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Progressive defocusing
Zeiss ZF 85/1.4 Planar@ f/1.4

Circle Of Confusion

The circle of confusion refers to the blur produced by an out-of-focus point of light. Usually discussed in theoretical terms, real blur circles are often misshapen or smeared.

The blur circle or circle of confusion (CoC) limits how much detail can be captured. A one-stop change alters the blur circle by √2 in diameter with each f-stop. The size of this CoC is the essence of depth of field.

While stopping down shrinks the CoC for improving depth of field, but it also tacks on diffraction effects which work to effectively enlarge the blur circle (simplification, see Huygens wavefront principle) with a reduction in contrast the main effect seen at first, followed by loss of resolving power into undifferentiated gray.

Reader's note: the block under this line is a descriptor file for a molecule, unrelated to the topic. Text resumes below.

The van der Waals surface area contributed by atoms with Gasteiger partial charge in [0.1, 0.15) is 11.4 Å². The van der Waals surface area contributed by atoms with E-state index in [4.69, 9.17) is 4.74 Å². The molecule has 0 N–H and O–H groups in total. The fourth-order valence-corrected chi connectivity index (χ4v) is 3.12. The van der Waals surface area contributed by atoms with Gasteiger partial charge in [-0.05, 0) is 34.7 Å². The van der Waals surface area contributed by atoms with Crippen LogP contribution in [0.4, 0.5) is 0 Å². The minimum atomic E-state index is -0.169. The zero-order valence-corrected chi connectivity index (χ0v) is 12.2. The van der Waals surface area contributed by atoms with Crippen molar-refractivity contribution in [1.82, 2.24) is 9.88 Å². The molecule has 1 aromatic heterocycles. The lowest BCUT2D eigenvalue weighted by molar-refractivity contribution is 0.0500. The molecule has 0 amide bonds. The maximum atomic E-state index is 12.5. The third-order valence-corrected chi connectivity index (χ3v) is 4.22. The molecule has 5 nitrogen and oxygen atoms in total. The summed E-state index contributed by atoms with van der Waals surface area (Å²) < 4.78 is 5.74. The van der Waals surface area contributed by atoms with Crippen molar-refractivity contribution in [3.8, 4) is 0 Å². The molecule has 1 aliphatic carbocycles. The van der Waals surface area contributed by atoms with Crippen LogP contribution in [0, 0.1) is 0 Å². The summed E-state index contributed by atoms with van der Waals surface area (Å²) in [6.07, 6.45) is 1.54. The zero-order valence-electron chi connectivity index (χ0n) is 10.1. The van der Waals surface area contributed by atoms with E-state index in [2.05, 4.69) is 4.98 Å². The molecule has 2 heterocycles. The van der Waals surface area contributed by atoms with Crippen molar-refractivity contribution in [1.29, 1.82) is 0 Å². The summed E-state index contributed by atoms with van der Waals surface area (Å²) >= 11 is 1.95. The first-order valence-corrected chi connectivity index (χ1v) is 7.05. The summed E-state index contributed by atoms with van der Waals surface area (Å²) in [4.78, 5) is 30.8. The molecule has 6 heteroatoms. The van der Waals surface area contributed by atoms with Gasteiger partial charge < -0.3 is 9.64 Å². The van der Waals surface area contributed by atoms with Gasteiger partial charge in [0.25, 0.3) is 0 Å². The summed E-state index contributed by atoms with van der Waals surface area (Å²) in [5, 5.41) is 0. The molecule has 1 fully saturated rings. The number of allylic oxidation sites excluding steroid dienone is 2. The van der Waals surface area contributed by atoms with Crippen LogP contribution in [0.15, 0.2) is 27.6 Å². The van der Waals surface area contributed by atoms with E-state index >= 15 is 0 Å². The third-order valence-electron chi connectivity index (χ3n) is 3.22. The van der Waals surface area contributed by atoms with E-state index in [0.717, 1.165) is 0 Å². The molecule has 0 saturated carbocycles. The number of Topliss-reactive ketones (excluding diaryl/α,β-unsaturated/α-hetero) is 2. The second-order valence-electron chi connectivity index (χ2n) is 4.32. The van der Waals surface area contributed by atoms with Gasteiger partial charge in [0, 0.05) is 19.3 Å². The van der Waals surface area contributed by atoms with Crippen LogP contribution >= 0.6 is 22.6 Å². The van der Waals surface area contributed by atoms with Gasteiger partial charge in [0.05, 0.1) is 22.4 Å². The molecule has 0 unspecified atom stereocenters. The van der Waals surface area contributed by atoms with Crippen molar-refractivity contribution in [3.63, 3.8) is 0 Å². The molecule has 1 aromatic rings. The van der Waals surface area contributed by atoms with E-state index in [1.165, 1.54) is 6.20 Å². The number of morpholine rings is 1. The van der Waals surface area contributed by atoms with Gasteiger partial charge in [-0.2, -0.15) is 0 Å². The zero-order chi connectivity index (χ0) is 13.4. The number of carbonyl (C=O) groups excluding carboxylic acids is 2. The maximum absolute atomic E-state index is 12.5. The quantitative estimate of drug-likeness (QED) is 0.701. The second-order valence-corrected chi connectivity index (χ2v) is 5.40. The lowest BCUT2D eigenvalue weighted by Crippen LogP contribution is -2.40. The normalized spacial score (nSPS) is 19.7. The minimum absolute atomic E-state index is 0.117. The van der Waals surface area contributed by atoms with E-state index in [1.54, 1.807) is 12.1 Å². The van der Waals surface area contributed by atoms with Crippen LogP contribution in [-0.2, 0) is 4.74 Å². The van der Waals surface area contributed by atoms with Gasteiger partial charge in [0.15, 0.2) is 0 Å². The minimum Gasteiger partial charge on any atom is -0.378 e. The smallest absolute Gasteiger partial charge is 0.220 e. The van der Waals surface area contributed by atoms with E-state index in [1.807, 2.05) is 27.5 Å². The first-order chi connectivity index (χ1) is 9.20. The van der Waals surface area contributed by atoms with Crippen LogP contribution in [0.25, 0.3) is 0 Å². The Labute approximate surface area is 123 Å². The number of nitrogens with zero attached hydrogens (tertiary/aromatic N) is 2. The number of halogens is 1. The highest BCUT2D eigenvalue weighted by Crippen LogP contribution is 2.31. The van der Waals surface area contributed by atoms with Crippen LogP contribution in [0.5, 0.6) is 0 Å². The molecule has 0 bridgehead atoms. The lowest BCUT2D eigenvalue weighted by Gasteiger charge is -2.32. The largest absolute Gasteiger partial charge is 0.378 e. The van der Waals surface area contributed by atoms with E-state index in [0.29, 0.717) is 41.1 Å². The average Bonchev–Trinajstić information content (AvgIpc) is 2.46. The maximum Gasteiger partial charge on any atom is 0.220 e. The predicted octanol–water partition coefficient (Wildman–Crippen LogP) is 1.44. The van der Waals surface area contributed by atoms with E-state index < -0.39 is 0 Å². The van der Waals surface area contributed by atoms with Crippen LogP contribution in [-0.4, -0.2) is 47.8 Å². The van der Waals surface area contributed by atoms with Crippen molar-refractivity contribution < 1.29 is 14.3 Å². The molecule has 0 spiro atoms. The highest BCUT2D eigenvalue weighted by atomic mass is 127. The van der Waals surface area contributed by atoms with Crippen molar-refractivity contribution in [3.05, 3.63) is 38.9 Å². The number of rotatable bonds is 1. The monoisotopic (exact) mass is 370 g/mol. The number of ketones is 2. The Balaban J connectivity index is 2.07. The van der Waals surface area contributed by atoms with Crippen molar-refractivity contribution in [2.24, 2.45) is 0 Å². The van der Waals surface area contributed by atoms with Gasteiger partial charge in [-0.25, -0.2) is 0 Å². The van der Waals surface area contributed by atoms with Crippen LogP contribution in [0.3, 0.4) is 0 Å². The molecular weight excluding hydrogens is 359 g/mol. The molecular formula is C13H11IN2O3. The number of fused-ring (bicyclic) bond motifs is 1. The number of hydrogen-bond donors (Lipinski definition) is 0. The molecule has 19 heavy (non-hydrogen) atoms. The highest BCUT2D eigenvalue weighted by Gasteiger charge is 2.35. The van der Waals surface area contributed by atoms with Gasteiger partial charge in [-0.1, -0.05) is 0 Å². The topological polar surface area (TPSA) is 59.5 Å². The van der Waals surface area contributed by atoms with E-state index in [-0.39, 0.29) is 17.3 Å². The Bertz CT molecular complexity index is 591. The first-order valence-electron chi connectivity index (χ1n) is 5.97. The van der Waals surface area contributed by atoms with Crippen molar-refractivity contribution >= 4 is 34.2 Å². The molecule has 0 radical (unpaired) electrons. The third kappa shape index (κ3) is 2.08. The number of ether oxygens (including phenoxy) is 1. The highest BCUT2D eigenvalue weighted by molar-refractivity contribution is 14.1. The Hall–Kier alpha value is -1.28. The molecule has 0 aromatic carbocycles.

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  • Eases into photographic challenges with an introductory section.
  • Covers aspects of digital sensor technology that relate to getting the best image quality.
  • Technique section discusses every aspect of making a sharp image handheld or on a tripod.
  • Depth of field and how to bypass depth of field limitations via focus stacking.
  • Optical aberrations: what they are, what they look like, and what to do about them.
  • MTF, field curvature, focus shift: insight into the limitations of lab tests and why imaging performance is far more complex than it appears.
  • Optical aberrations: what they are, what they look like, and what to do about them.
  • How to test a lens for a “bad sample”.

Intrigued? See Focusing Zeiss DSLR Lenses For Peak Performance, PART ONE: The Challenges, or (one topic of many) field curvature.

     

   
Figures S1 – S8: Progressive defocusing of Zeiss ZF 85/1.4 Planar@ f/1.4

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